makes about 10 medium meatballs
* 1 pound ground chuck, 80%
* 1 small onion, minced or 3 small shallots
* 2 cloves of garlic, minced
* 1/4 cup ketchup, Low Sugar Heinz
* 1 tbls brown mustard
* 1 tsp thyme leaves
* 1/2 cup grated cheese, Romano or Parma
* 1/2 + cup of dry breadcrumbs, preferably made from potato bread (I make my own with the heels of an old loaf)
* 1 egg, beaten

Mix everything in a large bowl until well mixed. Using a large ice cream scoop, roll scooped meat into balls.
If you bake or fry them you need to drop them into the sauce for at least 30 minutes.

I have posted various sauce recipes from very basic, a long slow version to roasted tomato sauces. They are all good. In the summer when I can get very good tomatoes I will roast them and just toss with pasta (get recipe here).

My Basic Spaghetti Sauce with Meatballs & Sausage
Makes about 2 quarts
* 2 pounds of good Italian sausage
* 1 tbls olive oil
* 1 large sweet onion, diced
* 4 cloves garlic, chopped
* 1 large carrot, grated
* 1 tbls Italian Seasoning (I use McCormick brand)
* Freshly ground pepper
* 2 tbls tomato paste
* 2 bay leaves
* 1/3 cup white wine
* 3 (28oz) cans whole tomatoes, squished with your hands
* 1 1/2 cups water
* 1 small can regular tomato sauce

In a Dutch oven or heavy bottomed saucepan, heat olive oil. Add sausages and brown on all sides, about 4 minutes per side. Poke them with a toothpick so the skins don't split.

Add the onions, garlic, carrot, bay leaves and Italian seasonings. Saute until the bottom is brown with fond. Now we have a great flavor layer. Let's make more.

Add the wine and deglaze the pan. Once the brown bits release from the pan, reduce until the wine is almost evaporated. Add the tomato paste and continue to cook until it turns a dark burgundy. Another layer of flavor.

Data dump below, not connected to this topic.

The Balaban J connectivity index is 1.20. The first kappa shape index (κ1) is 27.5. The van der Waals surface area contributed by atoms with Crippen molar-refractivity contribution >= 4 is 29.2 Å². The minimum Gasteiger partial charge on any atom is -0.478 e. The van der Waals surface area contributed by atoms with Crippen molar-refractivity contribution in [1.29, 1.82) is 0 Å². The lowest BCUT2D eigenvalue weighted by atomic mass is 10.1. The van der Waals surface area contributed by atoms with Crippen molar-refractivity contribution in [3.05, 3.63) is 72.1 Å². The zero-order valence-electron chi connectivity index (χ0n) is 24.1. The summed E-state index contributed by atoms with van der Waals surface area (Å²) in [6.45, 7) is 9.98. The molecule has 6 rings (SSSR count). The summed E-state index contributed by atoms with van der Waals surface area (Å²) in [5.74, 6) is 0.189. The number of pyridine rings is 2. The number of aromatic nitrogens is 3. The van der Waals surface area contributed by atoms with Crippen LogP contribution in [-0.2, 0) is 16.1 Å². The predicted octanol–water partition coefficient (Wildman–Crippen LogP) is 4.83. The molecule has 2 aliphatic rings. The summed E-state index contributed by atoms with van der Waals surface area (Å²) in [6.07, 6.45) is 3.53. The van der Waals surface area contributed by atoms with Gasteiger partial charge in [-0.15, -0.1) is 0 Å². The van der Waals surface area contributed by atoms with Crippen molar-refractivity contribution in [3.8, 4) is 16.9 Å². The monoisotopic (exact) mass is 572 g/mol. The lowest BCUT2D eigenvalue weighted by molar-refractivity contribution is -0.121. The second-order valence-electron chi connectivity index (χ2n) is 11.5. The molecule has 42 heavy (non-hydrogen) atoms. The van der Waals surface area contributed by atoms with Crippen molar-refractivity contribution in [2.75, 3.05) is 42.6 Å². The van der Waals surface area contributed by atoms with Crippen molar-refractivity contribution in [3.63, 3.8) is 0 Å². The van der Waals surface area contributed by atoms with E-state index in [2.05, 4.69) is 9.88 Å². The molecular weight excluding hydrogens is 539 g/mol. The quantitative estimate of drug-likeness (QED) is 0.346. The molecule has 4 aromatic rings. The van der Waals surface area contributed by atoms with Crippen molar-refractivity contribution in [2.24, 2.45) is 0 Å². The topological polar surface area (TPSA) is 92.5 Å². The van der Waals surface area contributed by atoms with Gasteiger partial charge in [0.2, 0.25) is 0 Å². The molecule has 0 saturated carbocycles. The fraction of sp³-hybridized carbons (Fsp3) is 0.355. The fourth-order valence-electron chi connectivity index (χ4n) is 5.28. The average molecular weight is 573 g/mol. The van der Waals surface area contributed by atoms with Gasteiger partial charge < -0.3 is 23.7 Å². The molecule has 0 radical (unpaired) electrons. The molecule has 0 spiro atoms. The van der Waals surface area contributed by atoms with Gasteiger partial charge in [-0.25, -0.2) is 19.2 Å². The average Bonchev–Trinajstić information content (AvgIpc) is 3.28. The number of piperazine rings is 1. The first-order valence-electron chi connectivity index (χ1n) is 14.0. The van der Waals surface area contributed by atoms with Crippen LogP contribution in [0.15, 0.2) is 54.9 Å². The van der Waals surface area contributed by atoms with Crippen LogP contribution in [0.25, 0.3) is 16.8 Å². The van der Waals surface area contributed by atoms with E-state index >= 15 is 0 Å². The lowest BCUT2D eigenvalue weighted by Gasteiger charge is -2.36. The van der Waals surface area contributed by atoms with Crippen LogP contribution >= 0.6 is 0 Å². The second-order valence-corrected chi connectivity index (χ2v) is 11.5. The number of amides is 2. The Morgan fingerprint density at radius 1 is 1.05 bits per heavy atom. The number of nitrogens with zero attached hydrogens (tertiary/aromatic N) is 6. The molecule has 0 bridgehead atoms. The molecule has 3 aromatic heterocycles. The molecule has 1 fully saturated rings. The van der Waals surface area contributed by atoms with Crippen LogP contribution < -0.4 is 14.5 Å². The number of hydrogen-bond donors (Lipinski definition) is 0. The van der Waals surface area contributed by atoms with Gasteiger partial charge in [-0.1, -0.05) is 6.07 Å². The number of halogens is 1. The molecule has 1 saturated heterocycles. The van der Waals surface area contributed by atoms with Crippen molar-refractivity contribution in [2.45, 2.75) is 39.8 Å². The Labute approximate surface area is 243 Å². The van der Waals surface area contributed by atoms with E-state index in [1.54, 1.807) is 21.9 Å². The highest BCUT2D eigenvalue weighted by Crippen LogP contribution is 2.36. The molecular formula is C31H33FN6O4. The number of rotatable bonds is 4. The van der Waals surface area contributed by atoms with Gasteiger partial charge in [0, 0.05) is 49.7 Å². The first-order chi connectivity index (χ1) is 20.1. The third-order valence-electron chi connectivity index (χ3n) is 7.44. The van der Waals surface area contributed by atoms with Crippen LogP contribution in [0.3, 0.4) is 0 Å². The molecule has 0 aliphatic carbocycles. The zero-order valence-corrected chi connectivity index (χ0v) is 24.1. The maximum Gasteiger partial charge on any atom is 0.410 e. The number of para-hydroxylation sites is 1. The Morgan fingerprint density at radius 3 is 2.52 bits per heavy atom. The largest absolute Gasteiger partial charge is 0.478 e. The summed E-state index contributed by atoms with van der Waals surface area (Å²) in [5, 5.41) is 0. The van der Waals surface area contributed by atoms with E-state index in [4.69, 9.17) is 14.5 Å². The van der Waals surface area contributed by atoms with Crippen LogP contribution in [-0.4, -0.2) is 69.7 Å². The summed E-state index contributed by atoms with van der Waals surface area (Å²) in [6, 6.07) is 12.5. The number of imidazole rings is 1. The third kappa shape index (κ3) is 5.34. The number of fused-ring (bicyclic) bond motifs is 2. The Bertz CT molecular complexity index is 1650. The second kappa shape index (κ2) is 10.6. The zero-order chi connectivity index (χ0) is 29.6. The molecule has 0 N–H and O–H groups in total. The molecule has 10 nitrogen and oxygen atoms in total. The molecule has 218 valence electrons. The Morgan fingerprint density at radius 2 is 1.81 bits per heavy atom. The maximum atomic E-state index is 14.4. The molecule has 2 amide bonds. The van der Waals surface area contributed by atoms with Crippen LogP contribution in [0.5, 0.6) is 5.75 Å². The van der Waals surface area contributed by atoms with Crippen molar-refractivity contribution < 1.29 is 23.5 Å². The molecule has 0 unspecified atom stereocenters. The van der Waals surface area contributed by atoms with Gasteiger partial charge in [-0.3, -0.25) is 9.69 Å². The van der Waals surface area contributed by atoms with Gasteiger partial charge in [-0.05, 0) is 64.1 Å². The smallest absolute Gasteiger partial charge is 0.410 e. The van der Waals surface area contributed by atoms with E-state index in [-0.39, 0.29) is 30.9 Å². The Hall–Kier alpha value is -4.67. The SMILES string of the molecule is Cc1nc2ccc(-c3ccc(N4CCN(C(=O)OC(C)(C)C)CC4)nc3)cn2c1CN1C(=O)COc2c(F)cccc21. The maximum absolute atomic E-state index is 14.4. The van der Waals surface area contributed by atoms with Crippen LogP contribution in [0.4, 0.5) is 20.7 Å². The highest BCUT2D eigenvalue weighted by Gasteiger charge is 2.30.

Add the canned tomatoes and the water. Cover and bring to a boil. Lower heat and simmer for 20 minutes. Place the jar off to one side, leaving about a 1" opening so sauce can start to evaporate. After 1 hour, remove the sausage, add the meatballs.

Before you add the meatballs you have to make a decision. First, remove the bay leaves. Assess the thickness of the sauce.....and if the sauce is thick enough for you as is, serve with spaghetti. If you want a thicker sauce, let it simmer uncovered until it thickens to your desired consistency. If you want a smoother sauce, grab that hand blender and smooth it out. Once you get the sauce to where you want it, add the meatballs and simmer for 30 minutes. I add a can of fire roasted diced tomatoes after I blend it and right before I add the meatballs. I like it smooth with a few chunks of tomatoes in it.

Simmer the sauce with the meatballs for at least 30 minutes. Add back the amount of sausage you want for this meal and freeze the rest. Lay them side by side in a zip bag and freeze them flat. When you need more just break off what you need.

I use mine for pizzas, in chilies, frittatas and stuffing for mushrooms and chicken.

Lots of grated cheese and a warmed semolina loaf of bread and dinner is served.


No comments :